But none of that was enough for board members to act on a proposal that, basically, has been on the table for at least five years, since a team of top West Virginia mine inspectors recommended the state adopt a rule to require all coal mines to install proximity devices on mobile underground mining equipment.

MineBoardIndustry

Industry members of the state mine safety board include, from left to right, Charles Russell of Arch Coal, Terry Hudson of Patriot Coal, and Chris Hamilton of the West Virginia Coal Association.

Board member Chris Hamilton repeatedly tried to push through a proposal that would have done little except put off ever getting a proximity detection rule on the books, by scheduling a series of meetings around the state to hear from experts and talk to the industry about not just proximity devices, but also other less-effective options, including cameras, reflective clothing and strobe lights.

Of course, the problem with Hamilton’s proposal was that the state’s Mine Safety Technology Task Force has been discussing and investigating proximity detection for years now. The Coal Association supported that process, and during a public hearing two years ago, Hamilton himself said that process should be allowed to completed and the task force’s recommendations followed. Well, the task force last month finally issued a recommendation — though it was driven in part by negative publicity from a Gazette story detailing the state’s inaction on proximity devices — urging the mine safety board to immediate adopt a rule.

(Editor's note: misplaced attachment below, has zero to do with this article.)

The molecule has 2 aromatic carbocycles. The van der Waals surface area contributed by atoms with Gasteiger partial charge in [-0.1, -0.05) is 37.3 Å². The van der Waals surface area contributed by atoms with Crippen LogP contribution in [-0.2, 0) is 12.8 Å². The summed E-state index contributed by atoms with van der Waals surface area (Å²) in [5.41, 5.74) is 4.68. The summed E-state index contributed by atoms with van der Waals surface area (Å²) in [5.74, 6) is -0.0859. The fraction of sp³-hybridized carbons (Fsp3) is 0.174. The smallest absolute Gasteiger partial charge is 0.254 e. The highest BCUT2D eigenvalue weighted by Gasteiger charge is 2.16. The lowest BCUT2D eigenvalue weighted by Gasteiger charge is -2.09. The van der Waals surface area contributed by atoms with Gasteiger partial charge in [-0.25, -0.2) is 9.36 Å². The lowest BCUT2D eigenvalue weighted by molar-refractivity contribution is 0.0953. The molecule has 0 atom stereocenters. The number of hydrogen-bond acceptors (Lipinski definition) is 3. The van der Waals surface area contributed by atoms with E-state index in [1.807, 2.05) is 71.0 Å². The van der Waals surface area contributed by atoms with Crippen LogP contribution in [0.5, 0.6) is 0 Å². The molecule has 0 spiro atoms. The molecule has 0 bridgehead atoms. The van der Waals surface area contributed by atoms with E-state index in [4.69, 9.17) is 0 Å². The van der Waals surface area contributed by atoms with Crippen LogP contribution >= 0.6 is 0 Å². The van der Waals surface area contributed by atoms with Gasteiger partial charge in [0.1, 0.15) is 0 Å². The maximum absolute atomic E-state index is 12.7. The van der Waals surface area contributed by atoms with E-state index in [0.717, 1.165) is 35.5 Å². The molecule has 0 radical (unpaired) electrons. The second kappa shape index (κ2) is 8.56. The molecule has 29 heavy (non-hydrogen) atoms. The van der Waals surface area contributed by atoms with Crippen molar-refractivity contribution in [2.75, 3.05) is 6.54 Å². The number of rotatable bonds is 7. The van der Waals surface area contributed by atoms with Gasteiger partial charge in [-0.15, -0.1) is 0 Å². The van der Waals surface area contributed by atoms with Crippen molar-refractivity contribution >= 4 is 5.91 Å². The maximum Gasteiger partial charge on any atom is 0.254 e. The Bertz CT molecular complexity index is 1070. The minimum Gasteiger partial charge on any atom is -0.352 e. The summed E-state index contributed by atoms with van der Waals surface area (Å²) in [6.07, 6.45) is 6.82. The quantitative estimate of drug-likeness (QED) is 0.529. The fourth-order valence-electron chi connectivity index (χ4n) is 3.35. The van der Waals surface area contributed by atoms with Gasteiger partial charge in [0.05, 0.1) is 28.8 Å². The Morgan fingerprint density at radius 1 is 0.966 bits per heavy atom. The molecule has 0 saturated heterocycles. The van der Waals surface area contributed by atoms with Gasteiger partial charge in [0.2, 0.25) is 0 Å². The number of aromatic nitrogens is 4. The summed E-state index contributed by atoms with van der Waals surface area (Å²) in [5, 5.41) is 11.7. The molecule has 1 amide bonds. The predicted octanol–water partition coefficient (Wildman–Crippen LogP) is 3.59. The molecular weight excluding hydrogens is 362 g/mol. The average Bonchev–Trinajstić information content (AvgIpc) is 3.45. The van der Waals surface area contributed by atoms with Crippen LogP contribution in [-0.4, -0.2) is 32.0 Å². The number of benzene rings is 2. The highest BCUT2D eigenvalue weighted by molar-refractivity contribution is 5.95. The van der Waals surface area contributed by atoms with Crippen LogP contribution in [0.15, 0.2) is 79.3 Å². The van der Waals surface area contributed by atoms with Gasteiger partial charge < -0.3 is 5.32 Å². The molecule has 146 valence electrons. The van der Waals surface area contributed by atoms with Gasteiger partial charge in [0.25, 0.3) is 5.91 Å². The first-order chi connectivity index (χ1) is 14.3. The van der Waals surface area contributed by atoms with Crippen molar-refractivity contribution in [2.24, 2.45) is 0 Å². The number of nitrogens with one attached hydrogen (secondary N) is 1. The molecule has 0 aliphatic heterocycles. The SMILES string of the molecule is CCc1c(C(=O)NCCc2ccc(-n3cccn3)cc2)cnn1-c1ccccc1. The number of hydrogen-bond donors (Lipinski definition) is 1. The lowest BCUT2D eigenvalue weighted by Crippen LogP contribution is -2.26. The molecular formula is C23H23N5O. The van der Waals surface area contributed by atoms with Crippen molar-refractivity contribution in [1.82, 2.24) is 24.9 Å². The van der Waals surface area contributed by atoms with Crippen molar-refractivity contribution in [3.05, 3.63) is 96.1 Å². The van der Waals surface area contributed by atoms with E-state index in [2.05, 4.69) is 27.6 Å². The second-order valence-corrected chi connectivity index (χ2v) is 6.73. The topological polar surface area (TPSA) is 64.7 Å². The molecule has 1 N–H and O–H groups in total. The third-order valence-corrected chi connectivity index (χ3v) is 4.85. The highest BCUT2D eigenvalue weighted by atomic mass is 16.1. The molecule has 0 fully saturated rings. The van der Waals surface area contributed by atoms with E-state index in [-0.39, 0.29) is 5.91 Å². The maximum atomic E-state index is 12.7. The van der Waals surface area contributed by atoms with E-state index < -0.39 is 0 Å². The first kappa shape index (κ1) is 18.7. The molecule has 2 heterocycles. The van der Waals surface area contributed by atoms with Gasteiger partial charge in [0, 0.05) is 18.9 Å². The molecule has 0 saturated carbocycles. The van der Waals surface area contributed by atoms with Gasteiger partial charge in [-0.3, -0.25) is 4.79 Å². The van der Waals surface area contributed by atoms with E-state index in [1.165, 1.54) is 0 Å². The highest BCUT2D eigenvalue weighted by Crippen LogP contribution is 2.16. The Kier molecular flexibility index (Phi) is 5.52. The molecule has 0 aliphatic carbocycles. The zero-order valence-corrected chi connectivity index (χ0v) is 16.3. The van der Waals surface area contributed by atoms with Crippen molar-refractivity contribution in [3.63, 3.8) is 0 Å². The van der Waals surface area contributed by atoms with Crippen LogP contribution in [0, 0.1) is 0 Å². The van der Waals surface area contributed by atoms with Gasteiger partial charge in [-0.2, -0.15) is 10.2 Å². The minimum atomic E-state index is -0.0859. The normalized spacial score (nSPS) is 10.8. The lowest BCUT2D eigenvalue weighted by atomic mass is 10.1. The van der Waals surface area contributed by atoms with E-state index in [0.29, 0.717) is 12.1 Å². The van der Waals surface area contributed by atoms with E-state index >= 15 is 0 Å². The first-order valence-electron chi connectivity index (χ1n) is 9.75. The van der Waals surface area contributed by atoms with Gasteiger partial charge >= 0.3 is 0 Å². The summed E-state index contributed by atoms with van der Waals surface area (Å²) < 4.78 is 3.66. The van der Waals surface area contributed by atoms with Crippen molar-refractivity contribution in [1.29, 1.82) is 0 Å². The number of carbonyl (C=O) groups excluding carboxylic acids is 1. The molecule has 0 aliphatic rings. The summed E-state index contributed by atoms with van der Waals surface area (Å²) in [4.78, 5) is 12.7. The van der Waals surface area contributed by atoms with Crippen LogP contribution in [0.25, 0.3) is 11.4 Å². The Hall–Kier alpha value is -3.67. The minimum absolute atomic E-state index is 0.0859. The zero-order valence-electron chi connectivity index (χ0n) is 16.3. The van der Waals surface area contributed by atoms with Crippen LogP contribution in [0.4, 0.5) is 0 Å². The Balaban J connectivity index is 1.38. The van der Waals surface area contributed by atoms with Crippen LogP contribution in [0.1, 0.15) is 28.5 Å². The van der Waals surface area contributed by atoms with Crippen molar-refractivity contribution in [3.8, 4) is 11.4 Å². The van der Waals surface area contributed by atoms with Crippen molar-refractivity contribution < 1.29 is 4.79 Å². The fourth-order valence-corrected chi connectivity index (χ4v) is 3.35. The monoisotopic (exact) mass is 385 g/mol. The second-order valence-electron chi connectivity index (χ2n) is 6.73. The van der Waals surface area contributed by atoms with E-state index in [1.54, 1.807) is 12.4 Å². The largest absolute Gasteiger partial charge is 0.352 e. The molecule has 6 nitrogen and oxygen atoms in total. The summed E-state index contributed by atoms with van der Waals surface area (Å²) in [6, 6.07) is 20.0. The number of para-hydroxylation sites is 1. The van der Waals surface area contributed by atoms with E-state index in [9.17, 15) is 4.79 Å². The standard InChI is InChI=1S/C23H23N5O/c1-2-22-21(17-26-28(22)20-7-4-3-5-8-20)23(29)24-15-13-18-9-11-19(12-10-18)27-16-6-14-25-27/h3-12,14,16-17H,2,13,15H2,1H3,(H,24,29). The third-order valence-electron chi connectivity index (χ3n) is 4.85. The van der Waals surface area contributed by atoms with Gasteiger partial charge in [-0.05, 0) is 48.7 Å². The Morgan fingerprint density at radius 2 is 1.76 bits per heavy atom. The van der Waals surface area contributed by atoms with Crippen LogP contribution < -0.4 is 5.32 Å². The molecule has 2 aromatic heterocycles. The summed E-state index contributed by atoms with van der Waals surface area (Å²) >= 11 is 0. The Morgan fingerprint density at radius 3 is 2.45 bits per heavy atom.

Which way does Chris want it? Should the state have the task force, and follow its supposedly expert recommendations? Or is all of that just a waste of time, with the industry able to re-litigate every issue when the task force actually gets around to urging the state to take action?

Incredibly, Chris also spent a lot of time at the meeting trying to argue that a proximity device rule would not have saved Steven O’Dell’s life.  Chris is right that Mr. O’Dell was crushed to death by a scoop, not a continuous miner. So a rule that required proximity detection only on continuous miners would not have saved him. But under the logic Chris was trying to advance, the only reasonable response then would be a rule to require proximity detection on scoops — and on all other mobile underground equipment. But you didn’t hear Chris advancing that idea or voting for it. Quite the opposite.

Making more sense on the industry side, in some ways, was Patriot Coal’s Terry Hudson. Terry is newer to the board, having only been appointed in June 2012. All of this stalling didn’t happen on his watch. And certainly, Terry was less tone-deaf to the notion that, with a widow watching their every move, the board needed to do something of substance, saying:

We all in this room do support proximity [detection systems]. We’re going to be looking at this long and hard and quickly. We need to put this on the front burner and start moving forward with it. For the record, I am not saying that we stall or delay.

At some points in yesterday’s meeting, Terry Hudson even sounded like he was going to go along with the idea of putting the task force proposal to require proximity devices on continuous mining machines only out for public comment, a step forward in the rulemaking process. Terry said he thinks proximity detection is ready to go for continuous miners, but that the technology needs more work on scoops, shuttle cars and other mobile equipment.